Assign the script to your test machines or test user groups, then look at the UI change:

 

The final result is a more secure login experience to AADJ Windows 10 machines.

 

**Note: Keep in mind that using this setting will create problems if you need to run a file or application as another user interactively on the desktop. Running as administrator still works fine.**

 

Alternative to FIDO2 Security Key Login

If removing the password provider and forcing the user to use the FIDO2 Security Key or Windows Hello for Business PIN/Face is not meeting your client’s needs, you can also suggest multi-factor Windows Hello for Business unlock instead.

 

Unfortunately at the time of this post, the FIDO2 Security Key credential provider is not one of the providers supported by Microsoft for a Windows 10 multi-factor login. The following are still the ones supported and I can verify FIDO2 does not work. When used in Group A or Group B, the security key login will go straight to desktop without a prompt for an additional factor.

 

Supported credential providers:

Credential Provider

GUID

PIN

{D6886603-9D2F-4EB2-B667-1971041FA96B}

Fingerprint

{BEC09223-B018-416D-A0AC-523971B639F5}

Facial Recognition

{8AF662BF-65A0-4D0A-A540-A338A999D36F}

Trusted Signal

(Phone proximity, Network location)

{27FBDB57-B613-4AF2-9D7E-4FA7A66C21AD}

 

To deploy WHfB multi-factor unlock, we will still be using the MEM portal, but instead of PowerShell, it will be a Custom Device Configuration Profile.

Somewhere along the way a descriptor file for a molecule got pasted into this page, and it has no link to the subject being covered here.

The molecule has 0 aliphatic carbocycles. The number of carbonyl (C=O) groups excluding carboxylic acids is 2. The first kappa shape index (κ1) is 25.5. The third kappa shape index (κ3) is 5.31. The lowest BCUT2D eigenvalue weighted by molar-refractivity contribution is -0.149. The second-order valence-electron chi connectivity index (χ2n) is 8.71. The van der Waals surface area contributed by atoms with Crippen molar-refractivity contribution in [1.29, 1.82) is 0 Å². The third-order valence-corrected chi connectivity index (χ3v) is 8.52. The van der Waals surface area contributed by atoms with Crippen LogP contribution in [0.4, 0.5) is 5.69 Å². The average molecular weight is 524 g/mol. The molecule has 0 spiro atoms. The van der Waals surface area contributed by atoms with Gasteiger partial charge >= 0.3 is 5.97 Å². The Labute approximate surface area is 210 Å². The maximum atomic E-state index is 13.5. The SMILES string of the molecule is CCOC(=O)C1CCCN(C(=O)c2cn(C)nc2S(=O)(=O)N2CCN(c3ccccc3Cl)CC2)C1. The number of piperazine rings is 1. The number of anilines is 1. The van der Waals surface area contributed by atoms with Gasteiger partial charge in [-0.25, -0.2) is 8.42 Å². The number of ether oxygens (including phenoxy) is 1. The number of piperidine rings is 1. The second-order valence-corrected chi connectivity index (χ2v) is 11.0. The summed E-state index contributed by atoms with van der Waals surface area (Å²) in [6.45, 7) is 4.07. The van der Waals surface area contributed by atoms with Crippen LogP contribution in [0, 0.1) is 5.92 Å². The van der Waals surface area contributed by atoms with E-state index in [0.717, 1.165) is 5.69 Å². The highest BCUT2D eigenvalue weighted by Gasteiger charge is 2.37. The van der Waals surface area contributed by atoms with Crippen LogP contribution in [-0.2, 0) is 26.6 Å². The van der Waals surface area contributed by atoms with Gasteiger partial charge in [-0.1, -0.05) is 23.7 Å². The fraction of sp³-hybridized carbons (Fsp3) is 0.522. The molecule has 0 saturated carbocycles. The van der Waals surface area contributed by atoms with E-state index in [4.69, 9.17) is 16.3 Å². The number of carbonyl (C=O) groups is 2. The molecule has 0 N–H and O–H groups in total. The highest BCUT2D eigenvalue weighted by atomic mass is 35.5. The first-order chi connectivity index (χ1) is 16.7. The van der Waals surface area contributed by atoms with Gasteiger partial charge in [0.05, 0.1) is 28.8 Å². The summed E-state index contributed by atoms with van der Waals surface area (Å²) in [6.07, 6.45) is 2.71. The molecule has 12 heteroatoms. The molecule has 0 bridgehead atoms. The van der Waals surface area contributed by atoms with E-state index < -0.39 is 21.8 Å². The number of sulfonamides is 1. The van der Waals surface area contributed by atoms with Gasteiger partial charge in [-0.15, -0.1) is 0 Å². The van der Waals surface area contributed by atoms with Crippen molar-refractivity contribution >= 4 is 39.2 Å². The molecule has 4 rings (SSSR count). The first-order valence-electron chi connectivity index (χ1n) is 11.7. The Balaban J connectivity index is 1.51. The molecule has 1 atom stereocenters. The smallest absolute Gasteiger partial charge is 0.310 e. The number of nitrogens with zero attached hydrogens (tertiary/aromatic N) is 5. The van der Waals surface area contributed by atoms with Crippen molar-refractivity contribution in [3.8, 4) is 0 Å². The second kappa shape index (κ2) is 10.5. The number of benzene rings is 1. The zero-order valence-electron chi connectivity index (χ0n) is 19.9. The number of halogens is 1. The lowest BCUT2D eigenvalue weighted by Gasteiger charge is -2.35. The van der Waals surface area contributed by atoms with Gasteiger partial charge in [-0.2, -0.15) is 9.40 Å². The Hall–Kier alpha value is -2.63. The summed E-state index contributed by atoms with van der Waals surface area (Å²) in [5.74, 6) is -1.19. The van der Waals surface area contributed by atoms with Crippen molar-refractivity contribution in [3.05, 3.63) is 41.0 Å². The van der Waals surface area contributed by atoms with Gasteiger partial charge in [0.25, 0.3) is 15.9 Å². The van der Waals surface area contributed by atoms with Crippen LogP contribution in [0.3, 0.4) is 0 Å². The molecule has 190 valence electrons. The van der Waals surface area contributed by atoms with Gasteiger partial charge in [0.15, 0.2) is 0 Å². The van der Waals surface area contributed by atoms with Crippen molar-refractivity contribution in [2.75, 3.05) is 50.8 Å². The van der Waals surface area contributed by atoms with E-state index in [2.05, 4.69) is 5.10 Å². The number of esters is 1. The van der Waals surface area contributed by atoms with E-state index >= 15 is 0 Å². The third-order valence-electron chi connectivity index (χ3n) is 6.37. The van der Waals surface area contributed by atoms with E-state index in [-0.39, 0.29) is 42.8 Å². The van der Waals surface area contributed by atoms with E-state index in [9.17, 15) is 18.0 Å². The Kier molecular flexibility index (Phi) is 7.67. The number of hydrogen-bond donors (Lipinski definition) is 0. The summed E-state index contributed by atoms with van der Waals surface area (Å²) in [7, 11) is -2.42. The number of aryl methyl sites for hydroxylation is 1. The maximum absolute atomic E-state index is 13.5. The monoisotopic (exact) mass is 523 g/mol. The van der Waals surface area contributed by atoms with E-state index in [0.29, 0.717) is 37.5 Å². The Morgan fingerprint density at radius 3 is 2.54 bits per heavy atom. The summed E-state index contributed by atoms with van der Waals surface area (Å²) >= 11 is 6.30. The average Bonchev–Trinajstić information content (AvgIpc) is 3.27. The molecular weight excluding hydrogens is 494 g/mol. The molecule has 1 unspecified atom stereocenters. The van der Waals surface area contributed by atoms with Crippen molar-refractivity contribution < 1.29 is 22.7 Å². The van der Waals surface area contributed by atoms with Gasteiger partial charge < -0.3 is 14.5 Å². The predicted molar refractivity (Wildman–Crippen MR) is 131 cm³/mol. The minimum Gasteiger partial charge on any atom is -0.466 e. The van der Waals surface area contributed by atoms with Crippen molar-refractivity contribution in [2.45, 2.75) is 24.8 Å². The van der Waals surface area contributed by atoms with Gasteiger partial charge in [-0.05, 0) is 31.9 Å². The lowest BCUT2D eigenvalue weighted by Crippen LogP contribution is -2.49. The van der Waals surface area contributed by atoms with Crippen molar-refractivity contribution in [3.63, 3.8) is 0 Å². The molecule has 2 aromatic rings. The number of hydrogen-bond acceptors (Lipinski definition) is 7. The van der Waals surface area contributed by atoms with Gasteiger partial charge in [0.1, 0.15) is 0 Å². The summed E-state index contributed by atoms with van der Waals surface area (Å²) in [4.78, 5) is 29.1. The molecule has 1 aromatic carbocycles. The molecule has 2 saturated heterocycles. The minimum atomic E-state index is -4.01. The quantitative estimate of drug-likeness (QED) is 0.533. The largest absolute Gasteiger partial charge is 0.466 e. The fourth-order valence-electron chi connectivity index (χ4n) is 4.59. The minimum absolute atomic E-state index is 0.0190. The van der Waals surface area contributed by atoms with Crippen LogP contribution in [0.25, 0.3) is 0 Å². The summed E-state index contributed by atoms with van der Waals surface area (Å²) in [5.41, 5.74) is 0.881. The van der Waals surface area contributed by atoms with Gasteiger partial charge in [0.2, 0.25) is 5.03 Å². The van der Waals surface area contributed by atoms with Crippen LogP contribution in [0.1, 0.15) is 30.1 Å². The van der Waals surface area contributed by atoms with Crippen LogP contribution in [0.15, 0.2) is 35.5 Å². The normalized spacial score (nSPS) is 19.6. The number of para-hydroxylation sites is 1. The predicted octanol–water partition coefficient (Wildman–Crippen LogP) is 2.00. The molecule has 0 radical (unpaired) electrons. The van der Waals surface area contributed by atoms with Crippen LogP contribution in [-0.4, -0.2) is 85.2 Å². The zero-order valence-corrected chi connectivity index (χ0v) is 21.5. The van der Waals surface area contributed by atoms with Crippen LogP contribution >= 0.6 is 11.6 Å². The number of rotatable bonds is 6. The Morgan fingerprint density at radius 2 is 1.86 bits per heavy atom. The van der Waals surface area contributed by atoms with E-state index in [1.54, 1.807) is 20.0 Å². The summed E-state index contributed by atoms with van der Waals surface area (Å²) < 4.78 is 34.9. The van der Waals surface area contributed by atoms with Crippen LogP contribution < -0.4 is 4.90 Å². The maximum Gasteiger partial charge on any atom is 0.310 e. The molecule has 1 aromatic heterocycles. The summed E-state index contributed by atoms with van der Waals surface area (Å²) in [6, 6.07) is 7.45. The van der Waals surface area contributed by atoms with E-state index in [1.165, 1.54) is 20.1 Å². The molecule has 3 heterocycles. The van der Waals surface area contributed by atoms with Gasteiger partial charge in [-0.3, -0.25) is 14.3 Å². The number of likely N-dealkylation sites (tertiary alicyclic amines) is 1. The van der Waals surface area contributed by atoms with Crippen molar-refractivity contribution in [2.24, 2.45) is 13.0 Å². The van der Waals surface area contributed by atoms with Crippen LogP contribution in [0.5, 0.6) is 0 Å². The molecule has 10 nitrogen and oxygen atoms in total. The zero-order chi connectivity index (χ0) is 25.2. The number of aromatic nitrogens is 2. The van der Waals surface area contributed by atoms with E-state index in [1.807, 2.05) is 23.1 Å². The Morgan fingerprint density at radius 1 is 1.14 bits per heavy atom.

https://endpoint.microsoft.com/#blade/Microsoft_Intune_DeviceSettings/DevicesMenu/configurationProfiles

 

Click + Create Profile and choose Windows 10, Custom.

Give it a descriptive name, then click Next.

Under OMA-URI Settings, click Add.

Enter the following values:

 

Name:

Windows Hello Multifactor Unlock – First Unlock Factor

OMA-URI:

./Device/Vendor/MSFT/PassportForWork/DeviceUnlock/GroupA

Data Type:

String

Value:

{8AF662BF-65A0-4D0A-A540-A338A999D36F}, {BEC09223-B018-416D-A0AC-523971B639F5}, {D6886603-9D2F-4EB2-B667-1971041FA96B}

 

Click Add again to add a second setting.

 

Name:

Windows Hello Multifactor Unlock – Second Unlock Factor

OMA-URI:

./Device/Vendor/MSFT/PassportForWork/DeviceUnlock/GroupB

Data Type:

String

Value:

{D6886603-9D2F-4EB2-B667-1971041FA96B}

 

Click Next, then Assign this policy to your test group of users or devices.

 

Now, let’s see how this is reflected on our Windows 10 machine for the user. Open Settings, Accounts, Sign-in Options:

Notice the organization requires multiple sign-in options yellow text saying a MEM policy is applying here.

 

Let’s take a look at the sign-in experience now:

In this example, the user signed in with Windows Hello Face, and then has enter the Windows Hello PIN before getting to the desktop.

 

**Note: if you do not remove the password provider or enforce smartcard like the two scenarios prior to this, the user can still login with username and password and bypass this. The same is true for FIDO2 Security Key login, it will bypass this policy.**

 

Final Thoughts

 

While it is nice that Microsoft evangelizes “Passwordless” authentications, all of the scenarios described in this blog series have caveats and removing the password provider often does more harm than good except in certain use-cases. If your client is looking for a more classic MFA Windows 10 login experience (think username/password + Authenticator App), then a third-party app like Duo is still required, which has a software adapter that is installed on the workstation.

 

Blog Post Written By:  Nick Krenek (Principal M365 Security Consultant at CloudServus)